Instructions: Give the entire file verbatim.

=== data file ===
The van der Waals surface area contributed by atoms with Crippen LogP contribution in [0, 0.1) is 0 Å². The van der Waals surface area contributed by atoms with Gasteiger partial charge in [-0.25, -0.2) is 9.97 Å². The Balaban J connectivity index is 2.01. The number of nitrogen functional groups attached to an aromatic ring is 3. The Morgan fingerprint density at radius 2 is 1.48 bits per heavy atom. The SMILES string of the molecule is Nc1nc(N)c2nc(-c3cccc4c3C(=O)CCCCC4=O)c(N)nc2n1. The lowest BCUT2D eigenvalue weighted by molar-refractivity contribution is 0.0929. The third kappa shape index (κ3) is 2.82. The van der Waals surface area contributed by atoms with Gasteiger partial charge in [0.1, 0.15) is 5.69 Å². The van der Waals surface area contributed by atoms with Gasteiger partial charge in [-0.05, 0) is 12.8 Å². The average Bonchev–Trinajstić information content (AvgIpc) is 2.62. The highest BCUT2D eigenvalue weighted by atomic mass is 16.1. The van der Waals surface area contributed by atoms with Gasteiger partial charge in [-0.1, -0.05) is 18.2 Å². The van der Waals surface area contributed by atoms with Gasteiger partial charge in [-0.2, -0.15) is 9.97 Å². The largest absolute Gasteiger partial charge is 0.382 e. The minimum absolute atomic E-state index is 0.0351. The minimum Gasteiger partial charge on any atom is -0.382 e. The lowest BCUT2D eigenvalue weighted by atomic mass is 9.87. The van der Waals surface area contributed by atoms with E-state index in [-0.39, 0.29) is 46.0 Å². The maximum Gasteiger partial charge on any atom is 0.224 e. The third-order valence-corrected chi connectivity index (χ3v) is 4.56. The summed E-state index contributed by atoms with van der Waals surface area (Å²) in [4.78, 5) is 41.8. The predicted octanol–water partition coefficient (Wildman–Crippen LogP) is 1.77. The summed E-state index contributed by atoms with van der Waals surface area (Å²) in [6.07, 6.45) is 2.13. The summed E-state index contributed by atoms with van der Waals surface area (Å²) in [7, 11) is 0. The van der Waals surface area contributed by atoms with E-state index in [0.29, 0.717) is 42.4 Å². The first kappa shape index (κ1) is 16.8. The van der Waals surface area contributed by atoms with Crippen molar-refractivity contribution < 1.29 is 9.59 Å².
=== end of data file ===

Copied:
The van der Waals surface area contributed by atoms with Crippen LogP contribution in [0, 0.1) is 0 Å². The van der Waals surface area contributed by atoms with Gasteiger partial charge in [-0.25, -0.2) is 9.97 Å². The Balaban J connectivity index is 2.01. The number of nitrogen functional groups attached to an aromatic ring is 3. The Morgan fingerprint density at radius 2 is 1.48 bits per heavy atom. The SMILES string of the molecule is Nc1nc(N)c2nc(-c3cccc4c3C(=O)CCCCC4=O)c(N)nc2n1. The lowest BCUT2D eigenvalue weighted by molar-refractivity contribution is 0.0929. The third kappa shape index (κ3) is 2.82. The van der Waals surface area contributed by atoms with Gasteiger partial charge in [0.1, 0.15) is 5.69 Å². The van der Waals surface area contributed by atoms with Gasteiger partial charge in [-0.05, 0) is 12.8 Å². The average Bonchev–Trinajstić information content (AvgIpc) is 2.62. The highest BCUT2D eigenvalue weighted by atomic mass is 16.1. The van der Waals surface area contributed by atoms with Gasteiger partial charge in [-0.1, -0.05) is 18.2 Å². The van der Waals surface area contributed by atoms with Gasteiger partial charge in [-0.2, -0.15) is 9.97 Å². The largest absolute Gasteiger partial charge is 0.382 e. The minimum absolute atomic E-state index is 0.0351. The minimum Gasteiger partial charge on any atom is -0.382 e. The lowest BCUT2D eigenvalue weighted by atomic mass is 9.87. The van der Waals surface area contributed by atoms with E-state index in [-0.39, 0.29) is 46.0 Å². The maximum Gasteiger partial charge on any atom is 0.224 e. The third-order valence-corrected chi connectivity index (χ3v) is 4.56. The summed E-state index contributed by atoms with van der Waals surface area (Å²) in [4.78, 5) is 41.8. The predicted octanol–water partition coefficient (Wildman–Crippen LogP) is 1.77. The summed E-state index contributed by atoms with van der Waals surface area (Å²) in [6.07, 6.45) is 2.13. The summed E-state index contributed by atoms with van der Waals surface area (Å²) in [7, 11) is 0. The van der Waals surface area contributed by atoms with E-state index in [0.29, 0.717) is 42.4 Å². The first kappa shape index (κ1) is 16.8. The van der Waals surface area contributed by atoms with Crippen molar-refractivity contribution < 1.29 is 9.59 Å².